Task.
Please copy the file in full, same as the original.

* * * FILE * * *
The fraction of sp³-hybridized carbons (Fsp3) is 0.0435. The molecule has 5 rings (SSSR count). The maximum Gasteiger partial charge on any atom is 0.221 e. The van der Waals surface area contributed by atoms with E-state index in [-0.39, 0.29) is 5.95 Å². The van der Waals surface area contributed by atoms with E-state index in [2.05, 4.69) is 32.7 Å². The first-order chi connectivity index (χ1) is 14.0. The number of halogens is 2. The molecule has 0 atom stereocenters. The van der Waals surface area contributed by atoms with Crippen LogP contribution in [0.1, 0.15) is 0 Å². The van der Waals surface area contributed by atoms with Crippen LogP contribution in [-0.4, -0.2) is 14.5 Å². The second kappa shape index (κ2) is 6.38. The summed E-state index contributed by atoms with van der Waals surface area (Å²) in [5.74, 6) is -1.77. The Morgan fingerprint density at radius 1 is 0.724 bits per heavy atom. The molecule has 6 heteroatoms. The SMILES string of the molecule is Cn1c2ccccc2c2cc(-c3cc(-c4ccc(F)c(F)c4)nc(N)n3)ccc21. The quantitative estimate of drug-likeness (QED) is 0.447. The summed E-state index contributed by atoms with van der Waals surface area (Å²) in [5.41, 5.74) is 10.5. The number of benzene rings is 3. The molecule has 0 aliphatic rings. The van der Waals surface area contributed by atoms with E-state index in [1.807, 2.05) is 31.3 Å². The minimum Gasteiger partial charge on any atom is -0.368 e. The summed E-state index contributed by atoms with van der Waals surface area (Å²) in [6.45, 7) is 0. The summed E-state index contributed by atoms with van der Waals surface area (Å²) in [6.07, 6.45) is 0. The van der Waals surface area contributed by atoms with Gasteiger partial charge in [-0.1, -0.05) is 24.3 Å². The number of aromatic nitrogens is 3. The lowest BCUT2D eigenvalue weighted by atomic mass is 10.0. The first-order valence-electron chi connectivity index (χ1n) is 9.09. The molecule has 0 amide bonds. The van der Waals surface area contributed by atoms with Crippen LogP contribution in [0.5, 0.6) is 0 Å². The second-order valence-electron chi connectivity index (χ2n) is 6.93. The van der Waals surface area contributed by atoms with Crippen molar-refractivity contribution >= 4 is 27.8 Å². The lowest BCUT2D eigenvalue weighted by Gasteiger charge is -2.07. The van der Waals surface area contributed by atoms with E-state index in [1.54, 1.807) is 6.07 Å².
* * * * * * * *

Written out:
The fraction of sp³-hybridized carbons (Fsp3) is 0.0435. The molecule has 5 rings (SSSR count). The maximum Gasteiger partial charge on any atom is 0.221 e. The van der Waals surface area contributed by atoms with E-state index in [-0.39, 0.29) is 5.95 Å². The van der Waals surface area contributed by atoms with E-state index in [2.05, 4.69) is 32.7 Å². The first-order chi connectivity index (χ1) is 14.0. The number of halogens is 2. The molecule has 0 atom stereocenters. The van der Waals surface area contributed by atoms with Crippen LogP contribution in [0.1, 0.15) is 0 Å². The van der Waals surface area contributed by atoms with Crippen LogP contribution in [-0.4, -0.2) is 14.5 Å². The second kappa shape index (κ2) is 6.38. The summed E-state index contributed by atoms with van der Waals surface area (Å²) in [5.74, 6) is -1.77. The Morgan fingerprint density at radius 1 is 0.724 bits per heavy atom. The molecule has 6 heteroatoms. The SMILES string of the molecule is Cn1c2ccccc2c2cc(-c3cc(-c4ccc(F)c(F)c4)nc(N)n3)ccc21. The quantitative estimate of drug-likeness (QED) is 0.447. The summed E-state index contributed by atoms with van der Waals surface area (Å²) in [5.41, 5.74) is 10.5. The number of benzene rings is 3. The molecule has 0 aliphatic rings. The van der Waals surface area contributed by atoms with E-state index in [1.807, 2.05) is 31.3 Å². The minimum Gasteiger partial charge on any atom is -0.368 e. The summed E-state index contributed by atoms with van der Waals surface area (Å²) in [6.45, 7) is 0. The summed E-state index contributed by atoms with van der Waals surface area (Å²) in [6.07, 6.45) is 0. The van der Waals surface area contributed by atoms with Gasteiger partial charge in [-0.1, -0.05) is 24.3 Å². The number of aromatic nitrogens is 3. The lowest BCUT2D eigenvalue weighted by atomic mass is 10.0. The first-order valence-electron chi connectivity index (χ1n) is 9.09. The molecule has 0 amide bonds. The van der Waals surface area contributed by atoms with Crippen LogP contribution in [0.5, 0.6) is 0 Å². The second-order valence-electron chi connectivity index (χ2n) is 6.93. The van der Waals surface area contributed by atoms with Crippen molar-refractivity contribution >= 4 is 27.8 Å². The lowest BCUT2D eigenvalue weighted by Gasteiger charge is -2.07. The van der Waals surface area contributed by atoms with E-state index in [1.54, 1.807) is 6.07 Å².